4. Charles Ruffner | August 7, 2017 at 7:43 pm | Reply

    Too hot to stand outdoors in a tie and jacket while waiting for a train. If stations were air conditioned I would use the Metro Rail to commute from South Dade.

  5. Dear Mr. Kress,

    I read with much interest your article about our disastrous transit system. It is my daily prayer and downright demand to God that our “leaders” miraculously have a minor IQ increase bestowed on them and start building a metro rail all the way down to Florida City.

    Respectfully sir, in all kindness, rapid transit is not “new thinking”, much less in Miami. You may not understand the local monkey-politician lingo so allow me to translate the gibberish you no doubt hear. Our fearless leaders’ thinking goes more like this “Hmmmm.. we have such bad traffic in Miami. I know! Let’s go have a cafecito and dig for clams! That’ll help for sure!” And that our esteemed Mayor Gimenez is at the forefront is not “interesting” so much as it is “suspicious”. Just look at our giant baseball stadium monstrosity, which created a totally different magnificent traffic jam. Much better than the one we already had. I am sure in their infinite wisdom the Leaders really really really needed the stadium to counteract the “speed tolls” that we pay only $35674 a month to travel the distant 3 miles in a mere 45 minutes. His interest is probably fueled by his grandmother owning a cement company or something more forefront thinking like that.

    I also wanted to let you know that contrary to what you said, we actually DO already have a “express” bus service! YES! Shocking right? I know! I will try to spare you my snarky sarcasm this time by simply resting my case on the fact that you have never heard of it.

    Sorry I can’t resist.

    Perhaps it’s SO express that buses just whiz by without anyone noticing? I myself tried the expressway recently and unfortunately had to stop after suffering massive side effects from the G-force speed of taking only 2.589 hours to get home. WOW! Now that’s what you call EXPRESS. I do suspect that if I try roller-skating while knitting a sweater, I might get home faster but without all that nausea.

    :)

    Mr. Kress, I truly appreciate your taking the time to read my diatribe. Thank you and thank you for keeping our Miami family informed!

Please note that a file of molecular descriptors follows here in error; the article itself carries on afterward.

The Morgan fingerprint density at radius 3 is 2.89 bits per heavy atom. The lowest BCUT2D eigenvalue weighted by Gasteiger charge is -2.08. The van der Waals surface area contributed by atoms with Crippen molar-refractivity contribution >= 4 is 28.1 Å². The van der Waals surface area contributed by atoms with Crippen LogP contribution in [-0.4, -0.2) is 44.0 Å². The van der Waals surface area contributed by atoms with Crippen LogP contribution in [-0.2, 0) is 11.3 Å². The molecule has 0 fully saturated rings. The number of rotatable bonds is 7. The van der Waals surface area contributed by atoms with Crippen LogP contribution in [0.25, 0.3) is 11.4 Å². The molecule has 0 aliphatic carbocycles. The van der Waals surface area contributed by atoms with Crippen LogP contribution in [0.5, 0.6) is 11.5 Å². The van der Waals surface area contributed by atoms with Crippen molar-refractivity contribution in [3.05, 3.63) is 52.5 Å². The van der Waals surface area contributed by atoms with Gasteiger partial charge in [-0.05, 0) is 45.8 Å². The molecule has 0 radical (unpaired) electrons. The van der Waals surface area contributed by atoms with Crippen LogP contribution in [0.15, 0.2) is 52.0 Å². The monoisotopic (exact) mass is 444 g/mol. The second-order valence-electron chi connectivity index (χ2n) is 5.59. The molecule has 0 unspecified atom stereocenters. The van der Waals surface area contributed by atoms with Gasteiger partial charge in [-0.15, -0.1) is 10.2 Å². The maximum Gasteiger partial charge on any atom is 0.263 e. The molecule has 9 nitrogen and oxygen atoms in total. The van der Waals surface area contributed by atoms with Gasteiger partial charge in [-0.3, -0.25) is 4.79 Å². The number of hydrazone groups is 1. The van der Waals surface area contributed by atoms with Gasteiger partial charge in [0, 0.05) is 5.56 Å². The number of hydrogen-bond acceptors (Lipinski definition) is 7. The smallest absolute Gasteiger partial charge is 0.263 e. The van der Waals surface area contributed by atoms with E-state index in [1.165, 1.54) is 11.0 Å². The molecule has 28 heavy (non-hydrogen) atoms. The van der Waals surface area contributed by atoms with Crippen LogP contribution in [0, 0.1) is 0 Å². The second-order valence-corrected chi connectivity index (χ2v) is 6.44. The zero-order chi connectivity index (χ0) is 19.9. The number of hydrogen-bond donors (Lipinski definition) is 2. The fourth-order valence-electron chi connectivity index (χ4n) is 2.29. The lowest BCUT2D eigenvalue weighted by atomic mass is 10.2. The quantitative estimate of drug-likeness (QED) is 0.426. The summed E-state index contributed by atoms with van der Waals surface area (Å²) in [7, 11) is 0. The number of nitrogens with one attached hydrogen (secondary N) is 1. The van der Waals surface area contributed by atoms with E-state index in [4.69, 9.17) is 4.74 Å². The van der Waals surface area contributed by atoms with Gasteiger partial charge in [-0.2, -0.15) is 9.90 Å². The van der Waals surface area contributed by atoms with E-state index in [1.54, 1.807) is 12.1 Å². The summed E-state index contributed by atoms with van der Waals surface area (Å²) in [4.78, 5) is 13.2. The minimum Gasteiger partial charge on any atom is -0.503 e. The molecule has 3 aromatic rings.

Kind Regards,
    Patricia

  6. Bill, so much has been said in the past about needing elevated trains, but they cost too much. While traveling in Europe multiple times in multiple cities they had light rail running efficiently through the city on the ground. At intersections lights stop traffic and maybe their drivers are better at obeying laws, but they do stop for the trains. Seems our leaders think that there will be accidents involving the trains so they must elevate. Then justify not doing anything because of the cost.
    I voted for the transit tax to lighten the load on the roads. Instead it seems our money was squandered by the politicians.

    Mayor Giminez came out recently that light rail is 19th Century. Well flying autonomous vehicles are probably a little farther away than a light rail system.

  7. As reluctant as we all are to pay new taxes, the electorate voted to tax themselves years ago specifically for transit services, knowing that traffic was only growing worse exponentially. We did not make an outcry when those funds were diverted for other necessities during the financial crisis, which has now abated. If we are not going to receive the transit expansion that we have paid for, we ought to get our money back. Metrorail might be dated technology, but we were promised an expansion, and it is better than any other option that will become available in the foreseeable future. We should not have to continue waiting for the expansion that we have been paying for for years. That is the equivalent of robbery.